Make Room For Junior

Apparently the biggest free agent in NASCAR's history doesn't have a shot at joining the most powerful team in the sport.

That's if you listen to what team owner Rick Hendrick has to say.

"We're good friends and I've talked to him, because I really want him to make the best decision and do the best thing for himself," Hendrick told The Associated Press. "But right now, I'm full."

Hendrick's overflowing roster of four drivers currently stands at Jimmie Johnson, Jeff Gordon, Kyle Busch and Casey Mears.

With NASCAR's plans to limit teams to fielding no more than four cars expected to be put into place next season, Hendrick does have a full house and not a spot for Earnhardt, Jr.

But there's a simple solution.

Make some room.

Johnson and Gordon aren't going anywhere, based on both their successful record and the fact that they have some ownership ties with the team.

But Busch and Mears, while under contract, would certainly be expendable to add the caliber of someone like Earnhardt, Jr.

It's hard to believe that Hendrick isn't at least intrigued by the prospect of adding Junior to a stable with Gordon and Johnson, giving him a "Murderer's Row" of driving and, just as importantly, marketing talent.

Earnhardt, Jr. will no doubt come delivered with Budweiser sponsorship, which would reunite the beer manufacturer with Hendrick, who’s No. 25 Chevy ran A-B colors for many years.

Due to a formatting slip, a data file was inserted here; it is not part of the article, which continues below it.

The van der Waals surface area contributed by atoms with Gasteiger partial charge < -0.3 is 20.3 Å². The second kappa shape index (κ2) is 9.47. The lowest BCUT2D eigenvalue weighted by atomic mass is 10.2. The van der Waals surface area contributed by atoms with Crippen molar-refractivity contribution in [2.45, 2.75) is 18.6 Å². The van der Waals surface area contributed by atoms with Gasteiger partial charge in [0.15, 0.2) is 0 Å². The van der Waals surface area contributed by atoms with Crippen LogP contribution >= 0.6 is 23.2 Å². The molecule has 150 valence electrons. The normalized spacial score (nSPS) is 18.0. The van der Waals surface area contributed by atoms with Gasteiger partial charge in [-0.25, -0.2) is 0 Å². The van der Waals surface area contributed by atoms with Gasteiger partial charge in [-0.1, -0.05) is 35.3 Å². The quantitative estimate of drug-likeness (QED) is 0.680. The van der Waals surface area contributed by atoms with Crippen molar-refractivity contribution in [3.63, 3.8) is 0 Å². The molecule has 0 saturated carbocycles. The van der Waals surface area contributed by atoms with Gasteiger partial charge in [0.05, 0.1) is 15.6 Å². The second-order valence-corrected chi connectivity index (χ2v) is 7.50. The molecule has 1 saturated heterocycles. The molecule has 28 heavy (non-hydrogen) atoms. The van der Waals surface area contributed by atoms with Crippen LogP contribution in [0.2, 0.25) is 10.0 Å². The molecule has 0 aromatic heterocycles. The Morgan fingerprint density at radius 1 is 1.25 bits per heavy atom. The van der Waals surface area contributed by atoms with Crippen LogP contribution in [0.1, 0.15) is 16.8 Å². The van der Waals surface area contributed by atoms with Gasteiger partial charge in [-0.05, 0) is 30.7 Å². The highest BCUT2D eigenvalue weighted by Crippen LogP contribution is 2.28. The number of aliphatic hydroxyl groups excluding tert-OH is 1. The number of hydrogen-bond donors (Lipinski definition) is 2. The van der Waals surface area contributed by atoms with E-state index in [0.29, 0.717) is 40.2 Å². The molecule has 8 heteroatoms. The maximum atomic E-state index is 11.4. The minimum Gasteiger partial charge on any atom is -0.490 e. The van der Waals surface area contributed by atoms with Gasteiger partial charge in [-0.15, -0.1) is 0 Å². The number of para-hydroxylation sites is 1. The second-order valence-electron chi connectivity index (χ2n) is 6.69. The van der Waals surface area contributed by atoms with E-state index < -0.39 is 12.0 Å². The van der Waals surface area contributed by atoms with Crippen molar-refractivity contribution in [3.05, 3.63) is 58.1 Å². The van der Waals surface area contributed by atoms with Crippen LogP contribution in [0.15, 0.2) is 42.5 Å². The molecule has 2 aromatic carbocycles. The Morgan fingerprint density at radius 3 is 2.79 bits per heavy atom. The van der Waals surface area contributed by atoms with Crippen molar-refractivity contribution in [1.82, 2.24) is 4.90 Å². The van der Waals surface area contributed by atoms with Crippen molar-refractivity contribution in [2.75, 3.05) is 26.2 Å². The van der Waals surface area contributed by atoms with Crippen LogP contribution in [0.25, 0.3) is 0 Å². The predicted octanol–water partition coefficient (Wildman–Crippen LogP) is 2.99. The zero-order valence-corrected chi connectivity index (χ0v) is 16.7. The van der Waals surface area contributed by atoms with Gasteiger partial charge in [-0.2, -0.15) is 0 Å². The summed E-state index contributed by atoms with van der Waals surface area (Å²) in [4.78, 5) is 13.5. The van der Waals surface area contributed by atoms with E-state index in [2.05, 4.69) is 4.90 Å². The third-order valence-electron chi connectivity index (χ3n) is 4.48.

With all due respect to Mears and Busch, replacing either for the chance to land Earnhardt, Jr. is an easy choice.

Mears has started off about as badly as possible since coming over to Hendrick from the Chip Ganassi Racing team, scratching only one top ten in the season's first eleven races.

Opening up the No. 25 for Earnhardt, Jr. could simply be a matter of shifting Mears' services to one of the Hendrick "satellite" operations, CNC-Haas or Ginn, both of which run with Hendrick engines. Either team has room under the four-car cap and would no doubt welcome a young talent, with continued Hendrick power.

While Busch has been more successful by far than Mears, already winning a race this season, he could be seen as expendable as well.

His continued hot-tempered actions as well as Busch's inability to keep his emotions intact, both on and off the track, are beginning to make him a liability to the Hendrick operation.

The most recent case in point was the move he tried late in Saturday night's NEXTEL All-Star Challenge, when he tried to go three-wide late in the race and caused an accident that knocked out the No. 5 Chevy as well as his brother Kurt.

That wasn't the first time Busch has caused such an incident and nobody would blame Hendrick if he were starting to tire of the act.

With a chance to lock-up the sport's biggest name, Hendrick should do whatever it takes to rearrange his roster, even if it means parting ways with one of his young drivers.

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